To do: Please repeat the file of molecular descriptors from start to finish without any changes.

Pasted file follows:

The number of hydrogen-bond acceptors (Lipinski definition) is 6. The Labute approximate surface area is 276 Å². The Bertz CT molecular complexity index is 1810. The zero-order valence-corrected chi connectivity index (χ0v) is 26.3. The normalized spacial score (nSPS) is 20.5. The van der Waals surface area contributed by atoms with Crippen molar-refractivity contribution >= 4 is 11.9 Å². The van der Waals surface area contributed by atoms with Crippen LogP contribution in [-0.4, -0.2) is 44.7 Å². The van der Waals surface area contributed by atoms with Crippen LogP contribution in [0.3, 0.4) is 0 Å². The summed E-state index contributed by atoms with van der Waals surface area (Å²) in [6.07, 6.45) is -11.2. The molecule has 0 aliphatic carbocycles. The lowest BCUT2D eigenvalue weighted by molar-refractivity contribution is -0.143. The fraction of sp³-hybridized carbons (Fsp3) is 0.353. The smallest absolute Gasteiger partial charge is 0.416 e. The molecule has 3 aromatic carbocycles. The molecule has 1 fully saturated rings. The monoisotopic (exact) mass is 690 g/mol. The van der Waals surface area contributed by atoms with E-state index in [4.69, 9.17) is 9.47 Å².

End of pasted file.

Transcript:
The number of hydrogen-bond acceptors (Lipinski definition) is 6. The Labute approximate surface area is 276 Å². The Bertz CT molecular complexity index is 1810. The zero-order valence-corrected chi connectivity index (χ0v) is 26.3. The normalized spacial score (nSPS) is 20.5. The van der Waals surface area contributed by atoms with Crippen molar-refractivity contribution >= 4 is 11.9 Å². The van der Waals surface area contributed by atoms with Crippen LogP contribution in [-0.4, -0.2) is 44.7 Å². The van der Waals surface area contributed by atoms with Crippen LogP contribution in [0.3, 0.4) is 0 Å². The summed E-state index contributed by atoms with van der Waals surface area (Å²) in [6.07, 6.45) is -11.2. The molecule has 0 aliphatic carbocycles. The lowest BCUT2D eigenvalue weighted by molar-refractivity contribution is -0.143. The fraction of sp³-hybridized carbons (Fsp3) is 0.353. The smallest absolute Gasteiger partial charge is 0.416 e. The molecule has 3 aromatic carbocycles. The molecule has 1 fully saturated rings. The monoisotopic (exact) mass is 690 g/mol. The van der Waals surface area contributed by atoms with E-state index in [4.69, 9.17) is 9.47 Å².